• We see a similar dynamism in today’s first reading and the census David ordered to be taken of Israel and Judah. Because we’re used to censuses being taken every ten years and because we know how God used the census of Caesar Augustus to bring about Jesus’ birth in Bethlehem according to prophecy, it’s initially hard for us to grasp why taking a census would be considered a sin at all by King David and why the punishment for doing so would seem so severe. But there were two reasons. The first reason is because David stopped looking at the people as a gift of God, but he wanted to know how many there were and where they were, because he had begun to think of them as their own, he could begin to tax them, he could begin to control them. The second reason, which is clear in the passage is because he wanted to know how many soldiers he would have. They reported back to him 800,000 in Israel and 500,000 in Judah. Prior to this, from the time he fought Goliath to the time his troops defeated his son Absalom’s insurrection, David was always certain that the battle belonged to the Lord. He was convinced he would defeat Goliath not because of his slingshot and five smooth pebbles, but because he was going into battle not with armor but in the name of the Lord. When Absalom was hunting him, he had entrusted himself to God as well. To take a census was to take a totally different approach. It was to begin to count on human resources rather than on the Lord. It wasn’t a total lack of faith, but it clearly was not living and thinking by faith. God’s punishment was medicinal, meant to help him and all of his people —  because his people wanted an earthly king even though God had warned them about the abuses that would follow, including using their sons as pawns in war (1 Sam 8) — to learn anew how to entrust themselves totally to the Lord, which is the essence of faith. Either three years of famine, or three months of persecution, or three days of pestilence, all of which would occasion everyone’s turning anew to the Lord. David, as we see, chose the latter, but when he appealed to God, God relented, because the medicine had worked. David’s words at the end “It is I who have sinned; it is I, the shepherd, who have done wrong. But these are sheep; what have they done? Punish me and my kindred” would likewise be fulfilled when David’s kindred, his 28th generation grandson would be punished for his sin and for the sins of the whole world. David needed to learn how to entrust himself to God again, rather than seek to control every situation with human means. He needed to learn once again to be faithful.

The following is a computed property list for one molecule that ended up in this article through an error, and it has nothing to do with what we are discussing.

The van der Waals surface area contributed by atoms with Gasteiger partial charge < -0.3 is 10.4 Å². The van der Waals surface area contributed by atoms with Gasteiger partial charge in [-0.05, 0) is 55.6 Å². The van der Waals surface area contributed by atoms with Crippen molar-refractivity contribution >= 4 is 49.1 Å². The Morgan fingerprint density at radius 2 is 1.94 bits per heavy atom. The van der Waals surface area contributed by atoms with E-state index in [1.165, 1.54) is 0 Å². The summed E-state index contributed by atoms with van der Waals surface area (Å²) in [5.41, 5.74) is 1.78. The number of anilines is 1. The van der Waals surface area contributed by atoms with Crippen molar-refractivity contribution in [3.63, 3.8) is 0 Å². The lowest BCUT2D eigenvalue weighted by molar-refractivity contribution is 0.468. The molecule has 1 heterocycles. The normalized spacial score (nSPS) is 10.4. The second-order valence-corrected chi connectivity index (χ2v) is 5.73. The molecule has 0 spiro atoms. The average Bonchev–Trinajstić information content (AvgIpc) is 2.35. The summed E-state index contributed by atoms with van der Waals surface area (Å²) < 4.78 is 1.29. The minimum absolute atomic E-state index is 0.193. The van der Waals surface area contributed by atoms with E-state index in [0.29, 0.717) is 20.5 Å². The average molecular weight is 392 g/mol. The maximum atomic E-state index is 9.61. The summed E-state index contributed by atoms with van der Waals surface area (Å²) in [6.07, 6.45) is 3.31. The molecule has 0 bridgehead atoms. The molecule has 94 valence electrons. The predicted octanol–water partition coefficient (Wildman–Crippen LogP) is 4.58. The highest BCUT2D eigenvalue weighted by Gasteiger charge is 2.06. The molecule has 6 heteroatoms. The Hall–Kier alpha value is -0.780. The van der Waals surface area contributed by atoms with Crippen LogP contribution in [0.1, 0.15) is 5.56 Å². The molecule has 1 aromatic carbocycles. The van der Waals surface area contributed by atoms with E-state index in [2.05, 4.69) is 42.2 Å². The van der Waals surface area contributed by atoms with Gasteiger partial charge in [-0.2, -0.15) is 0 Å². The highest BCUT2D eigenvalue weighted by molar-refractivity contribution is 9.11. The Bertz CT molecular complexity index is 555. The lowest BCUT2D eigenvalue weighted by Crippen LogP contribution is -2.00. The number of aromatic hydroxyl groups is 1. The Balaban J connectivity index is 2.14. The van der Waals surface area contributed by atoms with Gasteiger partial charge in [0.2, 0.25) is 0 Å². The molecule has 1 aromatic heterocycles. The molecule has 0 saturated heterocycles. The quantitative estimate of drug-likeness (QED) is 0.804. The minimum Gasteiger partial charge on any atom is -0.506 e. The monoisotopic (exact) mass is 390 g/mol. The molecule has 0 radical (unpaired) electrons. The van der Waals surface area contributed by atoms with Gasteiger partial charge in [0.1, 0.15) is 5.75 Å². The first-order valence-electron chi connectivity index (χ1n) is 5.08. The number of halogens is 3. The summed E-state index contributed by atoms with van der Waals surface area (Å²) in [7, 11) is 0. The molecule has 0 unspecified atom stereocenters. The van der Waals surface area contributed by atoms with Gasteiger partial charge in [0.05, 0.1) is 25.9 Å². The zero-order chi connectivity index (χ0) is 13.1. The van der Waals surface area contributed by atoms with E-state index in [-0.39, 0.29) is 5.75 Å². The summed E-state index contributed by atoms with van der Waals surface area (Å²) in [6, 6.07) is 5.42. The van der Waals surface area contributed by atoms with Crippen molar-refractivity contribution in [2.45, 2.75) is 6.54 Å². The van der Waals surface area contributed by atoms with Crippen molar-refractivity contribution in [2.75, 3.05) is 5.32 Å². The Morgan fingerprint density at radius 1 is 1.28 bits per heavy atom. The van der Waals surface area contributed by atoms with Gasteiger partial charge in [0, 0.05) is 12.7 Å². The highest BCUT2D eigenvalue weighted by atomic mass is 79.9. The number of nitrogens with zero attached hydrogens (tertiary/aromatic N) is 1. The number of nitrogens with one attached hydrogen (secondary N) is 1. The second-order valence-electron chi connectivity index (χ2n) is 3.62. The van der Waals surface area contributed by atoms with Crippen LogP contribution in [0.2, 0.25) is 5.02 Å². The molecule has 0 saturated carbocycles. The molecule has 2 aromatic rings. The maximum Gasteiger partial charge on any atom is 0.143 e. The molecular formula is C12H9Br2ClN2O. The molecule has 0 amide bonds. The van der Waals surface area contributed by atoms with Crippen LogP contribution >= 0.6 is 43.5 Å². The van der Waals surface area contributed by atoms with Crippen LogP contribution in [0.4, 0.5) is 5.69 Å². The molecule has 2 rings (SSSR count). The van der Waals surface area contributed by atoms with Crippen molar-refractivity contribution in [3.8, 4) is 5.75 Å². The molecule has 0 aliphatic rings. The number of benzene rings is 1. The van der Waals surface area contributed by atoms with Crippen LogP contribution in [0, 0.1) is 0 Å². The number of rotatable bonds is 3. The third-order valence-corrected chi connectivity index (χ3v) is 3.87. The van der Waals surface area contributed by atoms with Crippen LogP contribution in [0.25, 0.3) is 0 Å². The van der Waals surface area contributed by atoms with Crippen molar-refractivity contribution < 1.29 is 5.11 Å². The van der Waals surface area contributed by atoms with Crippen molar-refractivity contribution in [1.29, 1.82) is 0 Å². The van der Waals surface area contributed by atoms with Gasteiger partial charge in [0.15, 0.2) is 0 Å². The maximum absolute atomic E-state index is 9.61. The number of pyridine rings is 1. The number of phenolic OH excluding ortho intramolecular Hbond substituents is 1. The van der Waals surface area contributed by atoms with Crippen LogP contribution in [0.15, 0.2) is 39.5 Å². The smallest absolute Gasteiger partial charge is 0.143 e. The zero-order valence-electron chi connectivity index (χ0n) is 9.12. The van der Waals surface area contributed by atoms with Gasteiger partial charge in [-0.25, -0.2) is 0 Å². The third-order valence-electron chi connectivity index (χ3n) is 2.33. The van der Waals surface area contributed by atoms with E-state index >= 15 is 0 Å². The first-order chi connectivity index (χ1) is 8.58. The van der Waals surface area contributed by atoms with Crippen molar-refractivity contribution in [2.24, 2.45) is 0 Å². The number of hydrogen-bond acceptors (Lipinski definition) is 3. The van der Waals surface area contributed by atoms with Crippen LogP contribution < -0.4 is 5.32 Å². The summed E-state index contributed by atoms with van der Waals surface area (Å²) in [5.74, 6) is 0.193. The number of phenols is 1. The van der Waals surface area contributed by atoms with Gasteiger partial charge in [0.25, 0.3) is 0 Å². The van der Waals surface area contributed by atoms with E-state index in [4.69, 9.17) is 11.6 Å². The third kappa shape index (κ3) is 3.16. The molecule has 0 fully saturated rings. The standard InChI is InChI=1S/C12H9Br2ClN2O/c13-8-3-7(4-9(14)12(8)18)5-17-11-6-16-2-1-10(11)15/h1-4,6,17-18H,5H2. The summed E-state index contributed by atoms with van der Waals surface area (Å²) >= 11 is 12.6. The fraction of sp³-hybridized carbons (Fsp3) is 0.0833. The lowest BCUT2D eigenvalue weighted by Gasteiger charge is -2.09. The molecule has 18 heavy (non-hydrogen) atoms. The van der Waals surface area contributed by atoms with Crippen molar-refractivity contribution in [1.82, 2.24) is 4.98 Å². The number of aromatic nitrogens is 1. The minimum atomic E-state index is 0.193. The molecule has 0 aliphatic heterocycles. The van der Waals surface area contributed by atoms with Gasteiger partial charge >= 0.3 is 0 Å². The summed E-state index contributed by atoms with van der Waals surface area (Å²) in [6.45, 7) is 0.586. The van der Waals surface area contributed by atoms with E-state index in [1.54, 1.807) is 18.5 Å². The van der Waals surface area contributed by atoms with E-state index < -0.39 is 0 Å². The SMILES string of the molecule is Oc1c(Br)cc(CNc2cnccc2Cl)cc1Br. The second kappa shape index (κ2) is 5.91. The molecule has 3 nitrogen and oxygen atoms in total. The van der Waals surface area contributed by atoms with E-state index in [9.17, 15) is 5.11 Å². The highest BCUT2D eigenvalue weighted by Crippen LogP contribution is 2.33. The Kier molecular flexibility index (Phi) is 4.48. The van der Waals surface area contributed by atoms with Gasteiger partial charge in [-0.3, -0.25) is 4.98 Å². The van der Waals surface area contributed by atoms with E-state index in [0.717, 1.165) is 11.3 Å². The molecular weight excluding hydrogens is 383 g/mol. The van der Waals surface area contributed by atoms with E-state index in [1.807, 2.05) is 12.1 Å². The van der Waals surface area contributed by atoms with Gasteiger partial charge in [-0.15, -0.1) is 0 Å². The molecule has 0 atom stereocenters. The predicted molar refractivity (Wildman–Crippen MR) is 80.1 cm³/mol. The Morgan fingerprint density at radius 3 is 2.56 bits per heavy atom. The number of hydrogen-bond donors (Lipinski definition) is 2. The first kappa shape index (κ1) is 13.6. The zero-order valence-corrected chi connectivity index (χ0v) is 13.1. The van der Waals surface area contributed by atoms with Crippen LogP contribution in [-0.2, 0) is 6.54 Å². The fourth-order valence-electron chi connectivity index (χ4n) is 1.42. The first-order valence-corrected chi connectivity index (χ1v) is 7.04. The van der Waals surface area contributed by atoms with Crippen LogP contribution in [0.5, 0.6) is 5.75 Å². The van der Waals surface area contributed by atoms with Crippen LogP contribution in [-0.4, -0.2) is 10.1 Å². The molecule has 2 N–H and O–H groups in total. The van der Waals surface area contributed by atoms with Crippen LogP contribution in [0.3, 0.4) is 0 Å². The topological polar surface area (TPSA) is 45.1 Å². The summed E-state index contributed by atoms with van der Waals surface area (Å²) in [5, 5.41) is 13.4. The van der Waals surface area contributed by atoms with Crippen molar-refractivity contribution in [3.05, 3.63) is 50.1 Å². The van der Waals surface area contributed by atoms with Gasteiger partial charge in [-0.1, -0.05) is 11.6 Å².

• There’s a similar risk for us, of course. We’re susceptible to the same spiritual cancer as the Nazarenes and the same presumption as David. Like those in Nazareth, most of us have grown up with Jesus since our earliest days when we were baptized. We’ve heard his words. We have his pictures and statues throughout our house. We’re “familiar” with him, being real members of his spiritual family. But sometimes that can lead us to take him for granted, to try to domesticate him, to try to control him. We can stop being filled with awe at him and reverence for everything he asks. And we can even choose to kill him within ourselves, which is what happens when we commit serious or “mortal” sin. Just like with the Nazarenes, our familiarity with Jesus, rather than making us more like Jesus, rather than leading to an increase in faith, can often make us take him for granted, try to control him for our own interests, even take offense at him rather than allow him to take away our offenses. We can try to eliminate him from our life in particular choices rather than die to ourselves so that he can truly live within us. Like the Nazarenes, who had the routine of the practice of their faith each Sabbath at the Synagogue, at the Temple, at home, we, too, can start going through the motions of faith and living practically like those without faith live.